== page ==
Global governance can and should be evaluated according to a number of different normatively derived, defended and distinguishable criteria, including: inclusiveness, representativeness, adaptability, effectiveness and efficiency, accountability, legitimacy and fairness, among others.How does the process of extending the MDGs beyond 2015 stand up to these criteria for the evaluation of global governance quality? Following widespread criticism of the way the initial eight MDGs were determined, the UN has engaged in an unprecedented process of global engagement with different stakeholders. In addition to consultations with states at the national and regional level, it has also employed a wide variety of means—from social media, crowd-sourcing, formal consultations, and surveys of international public opinion reaching over a million people—to engage elements of global civil society in its eleven different thematic consultation processes. There has been extensive outreach to business, youth and other non-state constituencies to generate ideas and buy in for “the world we want”.   

With regard to inclusiveness, the UN has done well in terms of global engagement, not only through traditional means such as consultations with member states and eventual endorsement from all the members of the UN General Assembly, but also from elements of global civil society, as indicated above. 

Genuine representativeness, as usual, has been somewhat more difficult to achieve. While the demographics of the Secretary-General’s specially appointed High-Level Panel of eminent persons on the Post-2015 Development Agenda are balanced fairly evenly in North–South and gender terms (if not in demographic terms), the process of drafting key documents for the group has been dominated by those in a position to articulate ideas in a language familiar to the global community of development practitioners. Thus, the Washington, D.C.-based Brookings Institution and the United Nations Development Programme headquarters have taken the lead in drafting the High-Level report, along with representatives of Oxford, New York University, and Canada’s North-South Institute.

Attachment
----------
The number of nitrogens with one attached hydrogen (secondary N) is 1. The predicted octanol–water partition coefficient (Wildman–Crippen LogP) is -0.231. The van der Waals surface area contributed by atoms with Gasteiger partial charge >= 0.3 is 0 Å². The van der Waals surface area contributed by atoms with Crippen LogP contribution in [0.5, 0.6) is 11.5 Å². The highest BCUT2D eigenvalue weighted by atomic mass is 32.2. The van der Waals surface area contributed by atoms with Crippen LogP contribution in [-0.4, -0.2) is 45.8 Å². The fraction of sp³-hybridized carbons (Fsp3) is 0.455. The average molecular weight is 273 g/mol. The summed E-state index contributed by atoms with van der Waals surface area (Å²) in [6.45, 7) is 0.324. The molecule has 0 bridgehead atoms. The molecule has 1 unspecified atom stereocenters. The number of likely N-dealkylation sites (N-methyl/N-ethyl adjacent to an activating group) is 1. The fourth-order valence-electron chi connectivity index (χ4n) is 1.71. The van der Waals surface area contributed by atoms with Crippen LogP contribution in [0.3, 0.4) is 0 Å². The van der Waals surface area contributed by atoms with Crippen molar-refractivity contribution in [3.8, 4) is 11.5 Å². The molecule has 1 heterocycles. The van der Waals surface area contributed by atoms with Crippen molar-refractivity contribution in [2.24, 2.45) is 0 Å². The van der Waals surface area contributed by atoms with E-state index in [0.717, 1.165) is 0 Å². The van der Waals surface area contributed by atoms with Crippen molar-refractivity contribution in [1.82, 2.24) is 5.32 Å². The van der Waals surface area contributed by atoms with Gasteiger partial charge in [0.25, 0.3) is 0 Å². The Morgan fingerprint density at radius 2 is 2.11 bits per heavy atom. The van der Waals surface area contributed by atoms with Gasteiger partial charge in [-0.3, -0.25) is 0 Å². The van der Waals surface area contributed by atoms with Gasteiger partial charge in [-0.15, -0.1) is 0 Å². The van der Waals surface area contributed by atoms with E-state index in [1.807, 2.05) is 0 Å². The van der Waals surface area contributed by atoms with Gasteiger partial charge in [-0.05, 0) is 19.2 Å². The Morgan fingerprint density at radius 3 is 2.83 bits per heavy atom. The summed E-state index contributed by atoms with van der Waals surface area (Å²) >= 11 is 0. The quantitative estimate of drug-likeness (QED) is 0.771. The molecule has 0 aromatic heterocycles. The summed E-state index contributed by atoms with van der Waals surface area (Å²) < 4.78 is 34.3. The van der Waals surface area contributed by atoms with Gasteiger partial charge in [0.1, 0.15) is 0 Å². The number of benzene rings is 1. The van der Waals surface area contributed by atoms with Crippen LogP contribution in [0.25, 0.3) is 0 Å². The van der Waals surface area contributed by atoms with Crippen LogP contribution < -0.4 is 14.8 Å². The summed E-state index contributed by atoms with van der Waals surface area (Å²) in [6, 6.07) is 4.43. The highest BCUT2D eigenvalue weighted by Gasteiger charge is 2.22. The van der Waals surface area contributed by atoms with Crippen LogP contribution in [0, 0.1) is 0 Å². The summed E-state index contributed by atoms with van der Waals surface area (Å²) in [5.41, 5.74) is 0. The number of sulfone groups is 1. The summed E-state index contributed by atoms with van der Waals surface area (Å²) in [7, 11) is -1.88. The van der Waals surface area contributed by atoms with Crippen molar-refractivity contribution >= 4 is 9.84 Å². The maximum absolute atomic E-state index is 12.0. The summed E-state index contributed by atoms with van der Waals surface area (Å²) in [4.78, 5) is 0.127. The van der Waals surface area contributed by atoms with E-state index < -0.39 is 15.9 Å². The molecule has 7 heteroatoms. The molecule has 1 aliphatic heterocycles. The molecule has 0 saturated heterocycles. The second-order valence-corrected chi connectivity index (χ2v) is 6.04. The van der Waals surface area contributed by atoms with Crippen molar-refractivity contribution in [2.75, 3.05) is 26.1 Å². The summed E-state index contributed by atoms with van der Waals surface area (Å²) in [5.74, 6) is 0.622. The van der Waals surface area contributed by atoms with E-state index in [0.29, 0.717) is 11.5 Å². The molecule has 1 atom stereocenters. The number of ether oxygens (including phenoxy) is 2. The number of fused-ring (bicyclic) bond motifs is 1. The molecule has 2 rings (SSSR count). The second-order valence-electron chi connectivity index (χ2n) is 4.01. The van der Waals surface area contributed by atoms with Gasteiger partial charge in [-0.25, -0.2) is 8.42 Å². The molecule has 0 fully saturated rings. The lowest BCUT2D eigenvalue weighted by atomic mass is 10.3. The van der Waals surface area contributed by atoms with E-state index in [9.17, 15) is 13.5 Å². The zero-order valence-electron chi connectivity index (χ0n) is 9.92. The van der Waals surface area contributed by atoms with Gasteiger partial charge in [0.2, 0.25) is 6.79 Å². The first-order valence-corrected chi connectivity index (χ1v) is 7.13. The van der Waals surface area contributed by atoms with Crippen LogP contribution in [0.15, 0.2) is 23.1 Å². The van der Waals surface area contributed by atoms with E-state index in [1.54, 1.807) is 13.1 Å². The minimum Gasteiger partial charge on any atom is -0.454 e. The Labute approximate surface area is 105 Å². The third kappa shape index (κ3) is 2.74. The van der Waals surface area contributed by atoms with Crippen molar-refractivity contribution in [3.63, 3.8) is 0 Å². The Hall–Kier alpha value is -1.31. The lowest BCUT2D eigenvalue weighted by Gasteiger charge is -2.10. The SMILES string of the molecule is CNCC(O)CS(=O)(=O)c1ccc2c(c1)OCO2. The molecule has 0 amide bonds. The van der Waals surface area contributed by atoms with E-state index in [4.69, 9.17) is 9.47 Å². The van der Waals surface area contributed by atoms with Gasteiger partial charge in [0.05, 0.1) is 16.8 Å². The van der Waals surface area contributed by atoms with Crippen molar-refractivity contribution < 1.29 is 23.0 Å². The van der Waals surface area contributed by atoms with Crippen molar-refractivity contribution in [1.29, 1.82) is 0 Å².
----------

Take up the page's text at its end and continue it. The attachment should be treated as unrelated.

It remains to be seen how adaptable the goals are likely to be. Once they are formally determined, it is unlikely that the goals will be subject to major modification, just as the initial goals established after the 2000 Summit remained largely intact following their articulation (despite the fact that they were criticized for being too narrow, top-down, and over-simplified). While maintaining goals sustains their legitimacy and increases the likelihood they will achieve results, it does not contribute to flexible adaptation to suit what will inevitably be the changing demands of global development over the next 15 years. And while there is great promise, the merging of the environmental sustainability agenda with the development agenda brings together two distinct communities whose priorities and goals may not always prove to be complementary. 

The extent to which the post-2015 goals will identify the most important development needs over the course of the next decade will determine their effectiveness, a key element for their ultimate legitimacy as goals. To its credit, the UN has attempted to engage in innovative new methods of engagement in the determination of the post-2015 development goals. It remains to be seen, however, the extent to which the UN itself has the institutional capacity to manage and sustain the effort. 

©The Graduate Institute, Geneva

This article was published in Globe, the Graduate Institute Review.